Unless you have been living under a rock, you probably have noticed there has been some panic over the ebola virus making its way to the US recently. One of the major aspects of of the coverage has been around the case of Thomas Duncan, the patient who died from ebola after the ER initially missed the diagnosis.
Naturally, there has been a lot of blame going around on how such a thing could be missed. What intrigued me was the initial statement from Texas Health Presbyterian Hospital Dallas blamed their EMR for the miss, and then the statement was retracted days later. The follow up statement from EPIC saying there is “no flaw” in their system has caused strong reactions, ranging from scathing to defensive to general eye rolling within the Health IT community.
It is no secret that there is a lot of dissatisfaction with EMRs and Health IT in general. I have already written about the AMA jumping in with their recommendations to improve EHR usability. To add to this, a new report is indicating that nurse satisfaction with EMRs has hit a new low. Through my many years as a UX designer in healthcare, I have personally heard all kinds of horror stories of poor EMR design. These problems make it is very easy to point the finger at the EMR vendors. The reality is, poorly designed health IT systems are just part of the problem.
Healthcare is a system: it consists of various clinicians with various specialities, working together in high stress environments, using different tools and technology (including EMRs), with different rules, regulations, and reimbursement policies hanging over their heads. Oh yeah, and the most important piece at the center of all of this is the patient needing treatment. The University of Wisconsin SEIPS model provides an easy way to see the complexities of a healthcare system.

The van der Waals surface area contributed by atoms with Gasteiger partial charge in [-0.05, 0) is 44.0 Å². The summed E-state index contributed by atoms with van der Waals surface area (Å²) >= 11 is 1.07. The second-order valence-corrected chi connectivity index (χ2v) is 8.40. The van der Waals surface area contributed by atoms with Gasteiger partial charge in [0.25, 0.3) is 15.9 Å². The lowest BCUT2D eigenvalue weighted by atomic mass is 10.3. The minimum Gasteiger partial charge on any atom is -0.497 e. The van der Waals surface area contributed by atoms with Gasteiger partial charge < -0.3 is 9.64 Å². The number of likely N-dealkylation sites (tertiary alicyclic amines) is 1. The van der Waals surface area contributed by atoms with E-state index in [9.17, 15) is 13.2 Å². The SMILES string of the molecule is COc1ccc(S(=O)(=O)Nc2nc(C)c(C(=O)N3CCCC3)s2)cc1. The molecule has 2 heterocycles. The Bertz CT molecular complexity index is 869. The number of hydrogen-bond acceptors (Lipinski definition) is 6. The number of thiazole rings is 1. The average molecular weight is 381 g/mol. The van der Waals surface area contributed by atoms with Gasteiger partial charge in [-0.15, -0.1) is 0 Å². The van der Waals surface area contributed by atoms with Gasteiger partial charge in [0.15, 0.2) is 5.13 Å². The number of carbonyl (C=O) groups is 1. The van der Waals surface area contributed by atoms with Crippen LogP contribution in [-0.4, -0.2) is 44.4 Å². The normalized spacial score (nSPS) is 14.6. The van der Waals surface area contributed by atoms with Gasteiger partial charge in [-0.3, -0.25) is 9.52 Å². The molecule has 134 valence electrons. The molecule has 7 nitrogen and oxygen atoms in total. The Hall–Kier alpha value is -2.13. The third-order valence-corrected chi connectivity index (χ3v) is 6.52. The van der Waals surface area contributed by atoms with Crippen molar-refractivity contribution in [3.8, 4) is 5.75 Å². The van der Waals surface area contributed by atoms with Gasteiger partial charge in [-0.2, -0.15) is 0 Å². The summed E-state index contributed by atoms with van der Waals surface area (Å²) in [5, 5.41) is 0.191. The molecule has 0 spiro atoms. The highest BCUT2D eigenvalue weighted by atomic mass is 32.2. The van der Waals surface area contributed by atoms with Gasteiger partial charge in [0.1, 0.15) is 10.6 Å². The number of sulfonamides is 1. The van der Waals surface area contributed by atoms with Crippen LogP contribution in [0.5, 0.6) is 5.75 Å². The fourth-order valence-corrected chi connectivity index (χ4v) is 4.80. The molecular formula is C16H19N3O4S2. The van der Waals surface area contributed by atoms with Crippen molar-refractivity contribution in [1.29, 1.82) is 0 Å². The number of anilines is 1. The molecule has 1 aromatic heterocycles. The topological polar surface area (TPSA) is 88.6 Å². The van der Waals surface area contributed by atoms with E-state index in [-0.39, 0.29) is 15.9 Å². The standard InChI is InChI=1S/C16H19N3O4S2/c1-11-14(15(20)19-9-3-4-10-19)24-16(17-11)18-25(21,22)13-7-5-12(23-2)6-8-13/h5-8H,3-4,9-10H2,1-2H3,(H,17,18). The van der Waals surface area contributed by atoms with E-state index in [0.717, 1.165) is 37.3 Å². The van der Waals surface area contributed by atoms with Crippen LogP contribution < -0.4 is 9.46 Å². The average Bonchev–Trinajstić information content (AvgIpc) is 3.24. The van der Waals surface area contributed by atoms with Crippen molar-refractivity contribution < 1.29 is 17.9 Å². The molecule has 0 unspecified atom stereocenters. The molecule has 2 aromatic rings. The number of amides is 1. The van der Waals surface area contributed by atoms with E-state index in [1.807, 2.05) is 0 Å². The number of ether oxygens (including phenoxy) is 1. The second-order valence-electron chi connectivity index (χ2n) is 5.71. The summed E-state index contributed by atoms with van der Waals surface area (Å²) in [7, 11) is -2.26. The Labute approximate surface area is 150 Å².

Let’s look at the Environment piece of the situation. The ER is an overwhelming place to work. A patient with a fever is not going to stand out in such a crazed environment where mistakes can easily be made. Add the cultural aspect where doctors are trained not to assume rare diseases and “look for zebras”. Let’s be fair - when have we ever discussed the issue of ebola in the US before this (and no, the movie “Outbreak” doesn’t count.) These factors were just part of the systemic error that caused the ebola miss.
Vamsi Aribindi explains the systemic breakdown of the situation very well. He points out four (not one) errors that led to Mr. Duncan being sent back home when he should have been immediately admitted. A lying patient, missed communication, a crazed environment, and a key piece of information not on the physician screen of the EMR were all holes in the swiss cheese.
What bothers me about the situation is that there continues to be a blame culture in healthcare after years of Patient Safety research have shown errors such as this are to system breakdowns. There is usually not “one throat to choke”. I realize that pointing blame is basic human nature, but the discussion should initially start at how can we avoid this from ever happening again. Once the appropriate investigations are done, the key lessons need to be shared for the entire healthcare system to benefit.
It is important to remember EMRs are just a tool in the healthcare system meant to treat patients. Many have treated EMRs and technology in general as a “silver bullet”. Unfortunately, silver bullets rarely fix big systemic issues, especially when they have their own set of flaws.